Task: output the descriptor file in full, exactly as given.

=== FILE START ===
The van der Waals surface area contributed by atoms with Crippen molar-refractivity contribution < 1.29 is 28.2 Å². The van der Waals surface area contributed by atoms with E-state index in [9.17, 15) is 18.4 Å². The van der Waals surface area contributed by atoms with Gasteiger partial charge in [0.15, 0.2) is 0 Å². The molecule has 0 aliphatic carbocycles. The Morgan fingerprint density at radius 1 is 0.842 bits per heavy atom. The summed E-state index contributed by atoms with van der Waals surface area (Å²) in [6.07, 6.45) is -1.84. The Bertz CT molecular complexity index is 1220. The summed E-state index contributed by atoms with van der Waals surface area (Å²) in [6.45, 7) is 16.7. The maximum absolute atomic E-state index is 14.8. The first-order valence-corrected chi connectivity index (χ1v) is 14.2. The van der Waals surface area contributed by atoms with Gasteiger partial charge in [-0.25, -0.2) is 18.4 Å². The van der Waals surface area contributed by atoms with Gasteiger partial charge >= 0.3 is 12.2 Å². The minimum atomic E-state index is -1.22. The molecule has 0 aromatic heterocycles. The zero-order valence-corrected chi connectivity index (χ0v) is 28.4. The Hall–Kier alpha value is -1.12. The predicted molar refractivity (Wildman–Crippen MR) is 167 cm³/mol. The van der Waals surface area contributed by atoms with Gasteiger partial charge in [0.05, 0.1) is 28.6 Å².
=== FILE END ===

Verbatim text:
The van der Waals surface area contributed by atoms with Crippen molar-refractivity contribution < 1.29 is 28.2 Å². The van der Waals surface area contributed by atoms with E-state index in [9.17, 15) is 18.4 Å². The van der Waals surface area contributed by atoms with Gasteiger partial charge in [0.15, 0.2) is 0 Å². The molecule has 0 aliphatic carbocycles. The Morgan fingerprint density at radius 1 is 0.842 bits per heavy atom. The summed E-state index contributed by atoms with van der Waals surface area (Å²) in [6.07, 6.45) is -1.84. The Bertz CT molecular complexity index is 1220. The summed E-state index contributed by atoms with van der Waals surface area (Å²) in [6.45, 7) is 16.7. The maximum absolute atomic E-state index is 14.8. The first-order valence-corrected chi connectivity index (χ1v) is 14.2. The van der Waals surface area contributed by atoms with Gasteiger partial charge in [-0.25, -0.2) is 18.4 Å². The van der Waals surface area contributed by atoms with Gasteiger partial charge >= 0.3 is 12.2 Å². The minimum atomic E-state index is -1.22. The molecule has 0 aromatic heterocycles. The zero-order valence-corrected chi connectivity index (χ0v) is 28.4. The Hall–Kier alpha value is -1.12. The predicted molar refractivity (Wildman–Crippen MR) is 167 cm³/mol. The van der Waals surface area contributed by atoms with Gasteiger partial charge in [0.05, 0.1) is 28.6 Å².